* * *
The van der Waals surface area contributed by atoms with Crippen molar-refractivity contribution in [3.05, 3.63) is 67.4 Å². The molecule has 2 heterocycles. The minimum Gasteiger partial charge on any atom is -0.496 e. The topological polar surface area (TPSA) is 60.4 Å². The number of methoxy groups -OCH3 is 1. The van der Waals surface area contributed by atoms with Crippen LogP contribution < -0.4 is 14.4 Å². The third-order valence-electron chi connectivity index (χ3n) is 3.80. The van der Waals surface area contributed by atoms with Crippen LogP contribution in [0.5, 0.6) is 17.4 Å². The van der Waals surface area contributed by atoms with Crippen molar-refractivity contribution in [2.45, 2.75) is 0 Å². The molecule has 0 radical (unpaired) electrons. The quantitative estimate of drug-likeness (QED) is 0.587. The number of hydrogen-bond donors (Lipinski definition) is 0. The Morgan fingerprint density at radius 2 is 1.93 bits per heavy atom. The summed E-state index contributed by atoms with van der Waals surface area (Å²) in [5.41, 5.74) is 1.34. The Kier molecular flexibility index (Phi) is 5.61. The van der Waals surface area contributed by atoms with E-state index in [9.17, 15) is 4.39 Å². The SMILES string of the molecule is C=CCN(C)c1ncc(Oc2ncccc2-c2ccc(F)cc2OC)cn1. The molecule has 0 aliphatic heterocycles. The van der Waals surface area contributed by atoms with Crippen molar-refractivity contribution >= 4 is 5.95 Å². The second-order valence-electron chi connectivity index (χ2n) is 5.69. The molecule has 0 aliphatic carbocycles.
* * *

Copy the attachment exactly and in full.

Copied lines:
The van der Waals surface area contributed by atoms with Crippen molar-refractivity contribution in [3.05, 3.63) is 67.4 Å². The molecule has 2 heterocycles. The minimum Gasteiger partial charge on any atom is -0.496 e. The topological polar surface area (TPSA) is 60.4 Å². The number of methoxy groups -OCH3 is 1. The van der Waals surface area contributed by atoms with Crippen LogP contribution < -0.4 is 14.4 Å². The third-order valence-electron chi connectivity index (χ3n) is 3.80. The van der Waals surface area contributed by atoms with Crippen LogP contribution in [0.5, 0.6) is 17.4 Å². The van der Waals surface area contributed by atoms with Crippen molar-refractivity contribution in [2.45, 2.75) is 0 Å². The molecule has 0 radical (unpaired) electrons. The quantitative estimate of drug-likeness (QED) is 0.587. The number of hydrogen-bond donors (Lipinski definition) is 0. The Morgan fingerprint density at radius 2 is 1.93 bits per heavy atom. The summed E-state index contributed by atoms with van der Waals surface area (Å²) in [5.41, 5.74) is 1.34. The Kier molecular flexibility index (Phi) is 5.61. The van der Waals surface area contributed by atoms with E-state index in [9.17, 15) is 4.39 Å². The SMILES string of the molecule is C=CCN(C)c1ncc(Oc2ncccc2-c2ccc(F)cc2OC)cn1. The molecule has 0 aliphatic heterocycles. The van der Waals surface area contributed by atoms with Crippen molar-refractivity contribution >= 4 is 5.95 Å². The second-order valence-electron chi connectivity index (χ2n) is 5.69. The molecule has 0 aliphatic carbocycles.